A Very Personal Story of Courage Part 2
My Recovery and……Impatience!
I wanted my operation over and done with. The weekend before my operation I watched the Great Manchester Run take place on television, a very close friend was running and seeing her on the TV made me even more determined that the operation was not going to put a halt to my running.
I went into hospital the day before my op for all the preparatory tests, was prodded and poked and felt frightened out of my life. If I had had my trainers with me I would most likely have run away there and then! I remember my husband having to leave me in the ward, I cried and cried when he left, I felt so alone and was already missing my two children. I had been told that I would recover in the High Dependency Unit due to the serious nature of my op. The morning of 24th May arrived, the day of my op – I was first on the list for theatre – we had been told the op would take several hours. I remember being wheeled to theatre … the next thing I remember is my consultant standing by my bed saying everything had gone to plan and I was doing really well. My hubby visited that evening but I was completely out of it on painkillers and anaesthetic.
The next day I realised that I wasn’t in the HDU – the doctor on the ward round told me that the operation had gone so well they didn’t need to put me there, but that I would be recovering on a normal ward. So, a positive in all this! I recovered steadily, was shown how to deal with my colostomy bag, which I had been told I would need for about 3 months when it would be reversed, after my bowel had healed from the surgery. I met some lovely people, patients and NHS staff, during my stay, including a girl I made friends with. We became very close but she died from cancer in June 2008 – she always told me how proud she was of me for getting back out there and running – she remains in my thoughts and is an inspiration to this day.
We had been told that I would need to be in hospital for 12-14 days. Two days after my operation I was walking up and down the ward and the hospital corridors – I had taken some running magazines in with me and these helped to keep my motivation to get better going. On day 9 after my op my doctor said “what are you doing lying on one of our beds? You’re well enough to go home!” He said my level of fitness had helped enormously and I would be better off at home. I was so, so happy and left hospital that day armed with a stock of painkillers that would have sunk a battleship! Oh – and a warning from the doctor not to try running too soon!
It was such a wonderful feeling to be back home.
The next day the District Nurse came to remove my staples – I had a very large wound running from just above my navel all the way down my stomach and of course my colostomy bag. I slowly started eating again, and was also given some special protein drinks to help build me up – I had lost a lot of weight during my time in hospital – I had not been allowed to eat two days before I went in and only started eating again the day before I came out – that’s a long time without food!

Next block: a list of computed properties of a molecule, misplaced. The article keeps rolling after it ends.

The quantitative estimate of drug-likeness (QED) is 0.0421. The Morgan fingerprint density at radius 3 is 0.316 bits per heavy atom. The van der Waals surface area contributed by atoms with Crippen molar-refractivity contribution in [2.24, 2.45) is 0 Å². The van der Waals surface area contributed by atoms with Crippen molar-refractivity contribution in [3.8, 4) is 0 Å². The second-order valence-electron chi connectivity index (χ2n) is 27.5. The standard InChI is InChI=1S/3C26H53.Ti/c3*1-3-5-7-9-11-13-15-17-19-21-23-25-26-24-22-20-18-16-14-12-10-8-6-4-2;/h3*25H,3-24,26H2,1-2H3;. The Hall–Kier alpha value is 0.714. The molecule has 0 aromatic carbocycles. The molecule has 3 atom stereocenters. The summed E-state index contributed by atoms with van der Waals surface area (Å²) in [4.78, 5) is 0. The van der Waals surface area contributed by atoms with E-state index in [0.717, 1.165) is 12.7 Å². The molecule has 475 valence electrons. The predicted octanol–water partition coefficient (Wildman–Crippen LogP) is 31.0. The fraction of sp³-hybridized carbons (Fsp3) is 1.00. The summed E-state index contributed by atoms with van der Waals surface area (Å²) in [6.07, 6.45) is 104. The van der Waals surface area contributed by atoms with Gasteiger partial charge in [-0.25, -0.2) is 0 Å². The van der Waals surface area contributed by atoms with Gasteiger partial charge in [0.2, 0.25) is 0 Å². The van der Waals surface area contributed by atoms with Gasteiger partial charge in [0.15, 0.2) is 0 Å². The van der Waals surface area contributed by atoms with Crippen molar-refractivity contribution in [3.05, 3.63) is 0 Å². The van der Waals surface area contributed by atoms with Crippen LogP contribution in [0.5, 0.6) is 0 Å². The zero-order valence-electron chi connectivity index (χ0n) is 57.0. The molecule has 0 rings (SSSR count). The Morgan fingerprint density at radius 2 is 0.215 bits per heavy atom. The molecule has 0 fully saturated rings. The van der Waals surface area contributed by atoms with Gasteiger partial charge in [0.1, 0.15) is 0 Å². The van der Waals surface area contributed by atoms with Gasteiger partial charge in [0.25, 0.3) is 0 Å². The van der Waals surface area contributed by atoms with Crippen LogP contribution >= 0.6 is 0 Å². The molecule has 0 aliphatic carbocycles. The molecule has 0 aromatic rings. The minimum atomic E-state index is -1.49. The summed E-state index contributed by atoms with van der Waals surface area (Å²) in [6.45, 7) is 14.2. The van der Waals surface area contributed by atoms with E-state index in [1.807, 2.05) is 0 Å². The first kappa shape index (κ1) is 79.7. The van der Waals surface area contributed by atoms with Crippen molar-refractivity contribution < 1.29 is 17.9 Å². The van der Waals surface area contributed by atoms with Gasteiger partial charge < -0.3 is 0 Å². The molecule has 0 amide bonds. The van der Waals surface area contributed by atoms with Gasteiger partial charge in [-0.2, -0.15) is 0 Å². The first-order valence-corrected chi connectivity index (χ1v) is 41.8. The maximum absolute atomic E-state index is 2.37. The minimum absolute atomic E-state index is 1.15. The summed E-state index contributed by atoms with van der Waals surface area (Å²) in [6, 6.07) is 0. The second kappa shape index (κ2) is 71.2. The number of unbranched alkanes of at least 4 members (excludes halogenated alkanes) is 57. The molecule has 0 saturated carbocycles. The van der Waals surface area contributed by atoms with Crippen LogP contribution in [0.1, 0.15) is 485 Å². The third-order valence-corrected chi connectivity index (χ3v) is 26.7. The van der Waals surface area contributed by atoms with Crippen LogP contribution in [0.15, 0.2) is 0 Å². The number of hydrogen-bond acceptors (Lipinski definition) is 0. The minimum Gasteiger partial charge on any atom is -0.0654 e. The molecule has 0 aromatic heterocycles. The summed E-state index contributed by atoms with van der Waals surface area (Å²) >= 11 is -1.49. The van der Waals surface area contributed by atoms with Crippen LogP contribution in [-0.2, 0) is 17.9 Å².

I had some lovely summer weather to sit in the garden and recover. I wanted to run but just didn’t have the confidence to.
The biopsies had shown the cancer had been removed before it had a chance to spread!! In July I saw my consultant. I would have to go for a special x-ray to make sure my bowel had healed properly, they would then remove the bag. I had the x-ray at the end of August and had to wait for a date for the op to remove the bag. In the meantime I had returned to work part-time. I was given dates, twice, but both times the operation was cancelled, which was so, so frustrating – getting back to running seemed to be getting further and further away.
Finally, at the beginning of December I went in for the op. It worked! I have never seen a nurse so pleased that somebody was passing wind – it meant my bowel was working properly! Back on sick leave from work, (I was working as a Special Needs Teaching Assistant), we spent a quiet family Christmas. I had been scared that I wouldn’t see Christmas – no matter how much the doctors tell you everything will be OK when you been told you have cancer there’s always a lingering doubt.
My thoughts turned to the New Year and getting back out running. I had really missed it, felt restless and was totally envious if we went out and saw people running and just wanted to be doing the same thing. Hubby told me to be patient – not easy when you haven’t be able to do something you want for 8 months! But I had no choice.
Come the New Year, 2007, I needed a plan. I have a very good friend in Olympian Liz Yelling and with the support of R4W, my family, friends and a training plan from Liz, dusted off my running shoes and was ready to go!
Next time – getting back out there!